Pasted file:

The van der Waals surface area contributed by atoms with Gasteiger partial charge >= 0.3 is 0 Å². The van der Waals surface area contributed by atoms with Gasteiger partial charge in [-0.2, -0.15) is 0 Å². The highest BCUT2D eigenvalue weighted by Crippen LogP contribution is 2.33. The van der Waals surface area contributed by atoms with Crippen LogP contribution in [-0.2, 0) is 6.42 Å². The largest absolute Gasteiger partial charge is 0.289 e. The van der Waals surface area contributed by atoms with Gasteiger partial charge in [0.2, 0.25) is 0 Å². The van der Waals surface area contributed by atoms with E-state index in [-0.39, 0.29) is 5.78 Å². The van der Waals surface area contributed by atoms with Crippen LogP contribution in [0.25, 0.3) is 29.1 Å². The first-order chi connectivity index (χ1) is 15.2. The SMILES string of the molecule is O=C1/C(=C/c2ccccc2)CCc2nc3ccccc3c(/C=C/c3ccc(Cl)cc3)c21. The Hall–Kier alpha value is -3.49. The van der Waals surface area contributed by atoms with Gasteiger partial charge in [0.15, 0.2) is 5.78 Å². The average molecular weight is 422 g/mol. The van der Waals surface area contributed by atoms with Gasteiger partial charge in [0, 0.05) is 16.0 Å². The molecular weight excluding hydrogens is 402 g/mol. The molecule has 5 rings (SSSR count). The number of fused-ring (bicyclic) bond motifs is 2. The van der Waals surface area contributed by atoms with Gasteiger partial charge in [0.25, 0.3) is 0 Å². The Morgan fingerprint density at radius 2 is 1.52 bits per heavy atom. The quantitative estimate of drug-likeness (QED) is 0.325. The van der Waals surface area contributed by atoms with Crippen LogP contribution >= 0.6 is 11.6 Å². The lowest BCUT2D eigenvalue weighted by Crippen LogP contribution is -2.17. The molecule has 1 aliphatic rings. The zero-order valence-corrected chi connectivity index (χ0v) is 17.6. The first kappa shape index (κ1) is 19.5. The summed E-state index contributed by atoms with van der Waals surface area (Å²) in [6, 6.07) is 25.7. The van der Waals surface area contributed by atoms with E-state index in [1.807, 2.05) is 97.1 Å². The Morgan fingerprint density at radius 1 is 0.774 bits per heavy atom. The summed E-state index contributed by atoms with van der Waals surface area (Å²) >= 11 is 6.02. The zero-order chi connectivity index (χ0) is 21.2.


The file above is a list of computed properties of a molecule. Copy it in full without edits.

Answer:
The van der Waals surface area contributed by atoms with Gasteiger partial charge >= 0.3 is 0 Å². The van der Waals surface area contributed by atoms with Gasteiger partial charge in [-0.2, -0.15) is 0 Å². The highest BCUT2D eigenvalue weighted by Crippen LogP contribution is 2.33. The van der Waals surface area contributed by atoms with Crippen LogP contribution in [-0.2, 0) is 6.42 Å². The largest absolute Gasteiger partial charge is 0.289 e. The van der Waals surface area contributed by atoms with Gasteiger partial charge in [0.2, 0.25) is 0 Å². The van der Waals surface area contributed by atoms with E-state index in [-0.39, 0.29) is 5.78 Å². The van der Waals surface area contributed by atoms with Crippen LogP contribution in [0.25, 0.3) is 29.1 Å². The first-order chi connectivity index (χ1) is 15.2. The SMILES string of the molecule is O=C1/C(=C/c2ccccc2)CCc2nc3ccccc3c(/C=C/c3ccc(Cl)cc3)c21. The Hall–Kier alpha value is -3.49. The van der Waals surface area contributed by atoms with Gasteiger partial charge in [0.15, 0.2) is 5.78 Å². The average molecular weight is 422 g/mol. The van der Waals surface area contributed by atoms with Gasteiger partial charge in [0, 0.05) is 16.0 Å². The molecular weight excluding hydrogens is 402 g/mol. The molecule has 5 rings (SSSR count). The number of fused-ring (bicyclic) bond motifs is 2. The van der Waals surface area contributed by atoms with Gasteiger partial charge in [0.25, 0.3) is 0 Å². The Morgan fingerprint density at radius 2 is 1.52 bits per heavy atom. The quantitative estimate of drug-likeness (QED) is 0.325. The van der Waals surface area contributed by atoms with Crippen LogP contribution >= 0.6 is 11.6 Å². The lowest BCUT2D eigenvalue weighted by Crippen LogP contribution is -2.17. The molecule has 1 aliphatic rings. The zero-order valence-corrected chi connectivity index (χ0v) is 17.6. The first kappa shape index (κ1) is 19.5. The summed E-state index contributed by atoms with van der Waals surface area (Å²) in [6, 6.07) is 25.7. The van der Waals surface area contributed by atoms with E-state index in [1.807, 2.05) is 97.1 Å². The Morgan fingerprint density at radius 1 is 0.774 bits per heavy atom. The summed E-state index contributed by atoms with van der Waals surface area (Å²) >= 11 is 6.02. The zero-order chi connectivity index (χ0) is 21.2.